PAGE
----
I invite you to meditate today and learn more about his life and to be inspired by his teachings.  I have assembled a brief list below of articles, podcast episodes, interviews, and books you can read and absorb. Be forewarned: reading his books and working to live the teachings of Thich Naht Hahn will surely change your life! You will be moved by his gentleness, and inspired by his life of compassionate peace. 

 HBD Thich Nhat Hahn, you wise, wise soul. May we all be at peace with ourselves and in our world today in honor of your astounding legacy, touching joy as we realize the miracle of our own existence. I am so glad we continue to have you walking peacefully about our world, and thank you for the indelible mark you have made and continue to make on our world.


“No mud, no lotus.”

-Thich Nhat Hanh

Thich Naht Hanh’s Books 

Thich Naht Hanh's Books

Thay has written over 30 books in his lifetime, below are some of the books I recommend to start with. Consider buying from your local bookseller, from plumvillage.org itself, or borrowing from your local library to continue the tradition of equity and giving back.

  • No Mud, No Lotus: The Art of Transforming Suffering. By Thich Nhat Hanh. Copyright 2014.

  • Making Space, by Thich Nhat Hanh

  • Living Buddha, Living Christ. By Thich Nhat Hanh. Copyright 1995.

  • The Art of Living by Thich Nhat Hanh. Copyright 2017 

  • At Home in the World, by Thich Nhat Hanh. Copyright 2016. 

Want to support Plum Village, Thich Nhat Hanh’s monastery? Buy his books here: https://plumvillage.org/books/


“As you grow in mindfulness, you reclaim your life.”

- Thich Nhat Hanh, Excerpted from ‘At Home in the World,’ 2016

Thich Naht Hanh Videos & Podcasts

Thich Naht Hanh Multimedia 
Podcasts and videos to get you inspired and spiritually moved.


Thich Nhat Hanh on How Buddhism is for Everyone:

Buddhism is more of a way of life than a religion. It is like a fruit. You may like a number of fruits, like bananas, oranges, mandarins, and so on. You are committed to eating these fruits. But then someone tells you that there is a fruit called mango and it would be wonderful for you to try that fruit. It will be a pity if you don’t know what a mango is. But eating a mango does not require you to abandon your habit of eating oranges. Why not try it? You may like it a lot. Buddhism is a kind of mango, you see—a way of life, an experience that is worth trying. It is open for everyone. You can continue to be a Jew or a Catholic while enjoying Buddhism. I think that’s a wonderful thing."

Thich Nhat Hanh Articles & Intro Reading

  1. Interbeing with Thich Nhat Hanh: An Interview
    Summer 1995, Tricycle Magazine

    A great overview on Thich Naht Hanh’s life and outlook on Buddhism and self-care through interview.

  1. Give Yourself a Breathing Room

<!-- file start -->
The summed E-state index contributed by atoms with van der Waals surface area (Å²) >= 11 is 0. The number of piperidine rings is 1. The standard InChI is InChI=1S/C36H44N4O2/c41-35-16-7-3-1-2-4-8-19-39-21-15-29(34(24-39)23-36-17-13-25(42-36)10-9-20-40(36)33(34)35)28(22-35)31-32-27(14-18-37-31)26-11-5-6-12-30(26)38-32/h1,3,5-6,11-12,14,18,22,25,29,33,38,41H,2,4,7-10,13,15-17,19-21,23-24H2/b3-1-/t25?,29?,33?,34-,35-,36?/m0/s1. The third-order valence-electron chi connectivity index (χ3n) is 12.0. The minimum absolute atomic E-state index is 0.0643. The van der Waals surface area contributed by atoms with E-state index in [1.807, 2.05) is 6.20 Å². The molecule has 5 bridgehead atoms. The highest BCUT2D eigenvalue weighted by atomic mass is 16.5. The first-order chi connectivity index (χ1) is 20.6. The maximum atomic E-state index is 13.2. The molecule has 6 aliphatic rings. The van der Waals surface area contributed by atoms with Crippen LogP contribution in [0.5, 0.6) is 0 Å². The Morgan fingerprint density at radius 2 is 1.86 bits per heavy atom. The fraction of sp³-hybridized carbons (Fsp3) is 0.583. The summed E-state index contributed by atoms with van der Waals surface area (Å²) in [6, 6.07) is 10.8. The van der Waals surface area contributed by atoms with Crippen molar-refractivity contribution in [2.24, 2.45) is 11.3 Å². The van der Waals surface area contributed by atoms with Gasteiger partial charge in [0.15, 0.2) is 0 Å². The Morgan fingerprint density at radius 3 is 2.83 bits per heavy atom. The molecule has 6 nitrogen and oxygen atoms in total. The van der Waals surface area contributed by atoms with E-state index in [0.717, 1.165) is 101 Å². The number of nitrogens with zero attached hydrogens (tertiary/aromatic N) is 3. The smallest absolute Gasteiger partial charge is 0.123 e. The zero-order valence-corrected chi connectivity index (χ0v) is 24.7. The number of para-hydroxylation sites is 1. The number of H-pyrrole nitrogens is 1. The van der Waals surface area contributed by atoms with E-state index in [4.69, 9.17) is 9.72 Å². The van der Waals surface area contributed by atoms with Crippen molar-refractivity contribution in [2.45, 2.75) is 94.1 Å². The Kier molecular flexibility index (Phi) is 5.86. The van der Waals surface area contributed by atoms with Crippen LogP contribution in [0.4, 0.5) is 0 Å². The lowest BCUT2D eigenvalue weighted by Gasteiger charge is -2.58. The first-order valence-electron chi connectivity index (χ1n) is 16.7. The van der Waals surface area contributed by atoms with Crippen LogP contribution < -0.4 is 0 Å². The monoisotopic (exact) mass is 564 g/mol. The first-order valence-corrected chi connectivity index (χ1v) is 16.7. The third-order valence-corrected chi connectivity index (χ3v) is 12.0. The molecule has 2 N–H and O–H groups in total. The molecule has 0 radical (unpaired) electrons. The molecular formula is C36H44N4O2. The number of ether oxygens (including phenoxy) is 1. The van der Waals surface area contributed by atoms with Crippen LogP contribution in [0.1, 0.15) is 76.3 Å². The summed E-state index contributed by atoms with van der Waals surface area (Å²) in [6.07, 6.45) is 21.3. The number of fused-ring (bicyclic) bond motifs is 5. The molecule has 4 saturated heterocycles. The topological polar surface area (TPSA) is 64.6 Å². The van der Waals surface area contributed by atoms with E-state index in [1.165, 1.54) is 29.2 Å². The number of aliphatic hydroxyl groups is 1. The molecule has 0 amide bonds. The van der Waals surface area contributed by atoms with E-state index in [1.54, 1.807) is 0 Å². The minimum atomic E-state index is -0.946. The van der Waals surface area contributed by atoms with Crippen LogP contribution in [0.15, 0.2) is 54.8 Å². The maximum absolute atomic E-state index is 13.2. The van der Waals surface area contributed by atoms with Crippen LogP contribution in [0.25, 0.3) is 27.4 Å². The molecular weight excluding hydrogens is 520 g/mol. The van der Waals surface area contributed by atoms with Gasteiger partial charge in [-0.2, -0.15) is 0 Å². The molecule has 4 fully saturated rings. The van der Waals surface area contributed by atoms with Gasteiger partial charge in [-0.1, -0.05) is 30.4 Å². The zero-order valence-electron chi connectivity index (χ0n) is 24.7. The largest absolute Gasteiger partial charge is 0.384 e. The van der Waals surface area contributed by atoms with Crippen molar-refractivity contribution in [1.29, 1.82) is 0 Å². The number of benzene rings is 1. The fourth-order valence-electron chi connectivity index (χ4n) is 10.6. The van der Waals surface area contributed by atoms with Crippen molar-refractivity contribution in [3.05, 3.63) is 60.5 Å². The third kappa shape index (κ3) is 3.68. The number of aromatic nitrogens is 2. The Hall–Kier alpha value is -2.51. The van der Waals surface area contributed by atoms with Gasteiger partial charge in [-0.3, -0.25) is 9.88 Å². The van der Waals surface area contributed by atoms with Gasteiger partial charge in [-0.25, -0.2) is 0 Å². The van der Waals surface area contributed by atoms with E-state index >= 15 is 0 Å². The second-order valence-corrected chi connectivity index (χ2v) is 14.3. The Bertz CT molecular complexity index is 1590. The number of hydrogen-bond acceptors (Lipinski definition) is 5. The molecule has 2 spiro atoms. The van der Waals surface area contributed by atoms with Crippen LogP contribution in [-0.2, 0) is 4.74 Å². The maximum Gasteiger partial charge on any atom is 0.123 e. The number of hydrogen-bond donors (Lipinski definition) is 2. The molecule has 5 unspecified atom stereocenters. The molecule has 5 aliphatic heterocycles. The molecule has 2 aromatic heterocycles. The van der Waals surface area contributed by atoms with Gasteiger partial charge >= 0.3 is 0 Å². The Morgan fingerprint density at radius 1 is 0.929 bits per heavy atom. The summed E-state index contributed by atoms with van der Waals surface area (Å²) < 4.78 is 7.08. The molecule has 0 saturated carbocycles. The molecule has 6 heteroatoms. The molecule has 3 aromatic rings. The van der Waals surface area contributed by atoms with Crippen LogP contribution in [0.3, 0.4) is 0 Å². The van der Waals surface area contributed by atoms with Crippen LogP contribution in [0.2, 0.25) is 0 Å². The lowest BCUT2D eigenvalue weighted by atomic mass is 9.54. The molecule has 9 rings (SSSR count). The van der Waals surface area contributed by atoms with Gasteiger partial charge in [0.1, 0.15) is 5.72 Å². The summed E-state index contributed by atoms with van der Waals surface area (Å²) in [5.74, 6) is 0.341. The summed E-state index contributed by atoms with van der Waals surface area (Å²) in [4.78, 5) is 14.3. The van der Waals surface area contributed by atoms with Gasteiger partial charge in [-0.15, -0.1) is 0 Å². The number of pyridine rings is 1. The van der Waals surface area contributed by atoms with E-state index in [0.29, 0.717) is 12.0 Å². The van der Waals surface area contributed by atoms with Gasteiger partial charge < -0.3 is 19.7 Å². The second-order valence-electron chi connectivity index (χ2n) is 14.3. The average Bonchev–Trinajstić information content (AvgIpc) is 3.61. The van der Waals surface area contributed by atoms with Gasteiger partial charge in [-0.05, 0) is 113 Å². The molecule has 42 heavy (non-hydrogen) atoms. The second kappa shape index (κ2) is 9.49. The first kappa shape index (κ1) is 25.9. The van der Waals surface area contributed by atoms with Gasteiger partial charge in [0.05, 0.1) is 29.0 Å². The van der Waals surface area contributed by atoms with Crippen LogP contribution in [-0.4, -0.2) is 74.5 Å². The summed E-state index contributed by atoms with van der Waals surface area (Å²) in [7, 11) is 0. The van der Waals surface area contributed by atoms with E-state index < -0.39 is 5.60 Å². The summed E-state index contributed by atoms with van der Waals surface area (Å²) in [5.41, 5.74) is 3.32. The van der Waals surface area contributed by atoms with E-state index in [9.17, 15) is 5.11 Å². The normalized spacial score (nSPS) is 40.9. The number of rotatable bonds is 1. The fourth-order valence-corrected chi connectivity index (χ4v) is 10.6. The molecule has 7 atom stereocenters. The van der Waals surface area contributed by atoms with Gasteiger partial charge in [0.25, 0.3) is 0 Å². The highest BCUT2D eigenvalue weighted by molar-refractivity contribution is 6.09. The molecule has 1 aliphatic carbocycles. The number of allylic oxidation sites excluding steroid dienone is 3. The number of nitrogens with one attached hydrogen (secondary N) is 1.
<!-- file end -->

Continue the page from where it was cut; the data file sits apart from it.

March 2018, Tricycle Magazine

    Thich Nhat Hanh Shares Advice on How to Make an Home Altar and sacred space for mindful breathing, meditation, and prayer. A beautiful piece.

  2. Cultivating Compassion
    Spring 2015, Tricycle Magazine 

    Thich Nhat Hanh shares a great Metta (lovingkindness) meditation for restoring a sense of peace and unity to ourselves and others, as well as advice for how to approach and deal with feelings of anxiety, anger, fear, and sadness. A great read with tons of information that you will want to refer back to. 

  3. Why We Shouldn't Be Afraid of Suffering 
    June 2017. Tricycle Magazine 

    Thich Nhat Hanh tells us that we should not be afraid of suffering - rather, we should be afraid of not knowing how to handle our suffering and feelings


Thay on Taking Time for Yourself:

“I have a lot of time for myself. And that’s not easy. My nature is that I don’t like to disappoint people, and it is very difficult for me to say no to invitations. But, I have learned to know my limit, learned to say no and to withdraw to my hermitage to have time for my walking meditation, my sitting, my time with the garden, with the flowers and things like that. I have not used the telephone for the last twenty-five years. My schedule is free. It is a privilege. Sometimes I remember a Catholic father in Holland who keeps a beeper. I asked him, “Why do you have to keep that?” and he said “I have no right to be disconnected from my people.” Well, in that case, you need an assistant. Because you cannot continue to be of help to other people if you do not take care of yourself. Your solidity, your freedom, your happiness, are crucial for other people. Taking good care of yourself is very important. I have learned to protect myself. That does not mean that I have to be unkind to people, but sharing the teaching with helping professionals, well, I always say, “You work so hard. Doctors and nurses and social workers, you work too hard. And if you face so much stress, you cannot go on, you have burned out. So please find ways—by all means—in order to protect yourself. Come together and discuss strategies of self-protection. Otherwise you cannot help people for a long time.” Because I urge other people to do so, I do so myself.